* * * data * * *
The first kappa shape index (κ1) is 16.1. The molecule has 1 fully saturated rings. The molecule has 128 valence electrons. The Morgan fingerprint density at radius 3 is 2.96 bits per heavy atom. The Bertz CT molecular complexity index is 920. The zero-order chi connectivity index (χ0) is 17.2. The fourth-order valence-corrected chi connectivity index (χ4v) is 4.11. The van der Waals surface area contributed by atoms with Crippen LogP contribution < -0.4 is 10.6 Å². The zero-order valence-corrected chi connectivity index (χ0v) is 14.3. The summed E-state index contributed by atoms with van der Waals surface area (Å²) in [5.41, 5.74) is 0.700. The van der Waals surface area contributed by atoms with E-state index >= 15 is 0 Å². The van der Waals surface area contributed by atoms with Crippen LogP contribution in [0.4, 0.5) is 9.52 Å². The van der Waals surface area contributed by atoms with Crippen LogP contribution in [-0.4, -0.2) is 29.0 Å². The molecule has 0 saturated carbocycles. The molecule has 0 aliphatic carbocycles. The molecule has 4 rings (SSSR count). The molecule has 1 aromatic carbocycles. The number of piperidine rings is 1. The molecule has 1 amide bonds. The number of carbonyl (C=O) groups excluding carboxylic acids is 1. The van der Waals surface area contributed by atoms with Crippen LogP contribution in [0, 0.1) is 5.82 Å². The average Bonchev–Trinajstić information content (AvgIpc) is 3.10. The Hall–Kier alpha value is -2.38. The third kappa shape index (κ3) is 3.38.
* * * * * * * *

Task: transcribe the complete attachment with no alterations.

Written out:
The first kappa shape index (κ1) is 16.1. The molecule has 1 fully saturated rings. The molecule has 128 valence electrons. The Morgan fingerprint density at radius 3 is 2.96 bits per heavy atom. The Bertz CT molecular complexity index is 920. The zero-order chi connectivity index (χ0) is 17.2. The fourth-order valence-corrected chi connectivity index (χ4v) is 4.11. The van der Waals surface area contributed by atoms with Crippen LogP contribution < -0.4 is 10.6 Å². The zero-order valence-corrected chi connectivity index (χ0v) is 14.3. The summed E-state index contributed by atoms with van der Waals surface area (Å²) in [5.41, 5.74) is 0.700. The van der Waals surface area contributed by atoms with E-state index >= 15 is 0 Å². The van der Waals surface area contributed by atoms with Crippen LogP contribution in [0.4, 0.5) is 9.52 Å². The van der Waals surface area contributed by atoms with Crippen LogP contribution in [-0.4, -0.2) is 29.0 Å². The molecule has 0 saturated carbocycles. The molecule has 0 aliphatic carbocycles. The molecule has 4 rings (SSSR count). The molecule has 1 aromatic carbocycles. The number of piperidine rings is 1. The molecule has 1 amide bonds. The number of carbonyl (C=O) groups excluding carboxylic acids is 1. The van der Waals surface area contributed by atoms with Crippen LogP contribution in [0, 0.1) is 5.82 Å². The average Bonchev–Trinajstić information content (AvgIpc) is 3.10. The Hall–Kier alpha value is -2.38. The third kappa shape index (κ3) is 3.38.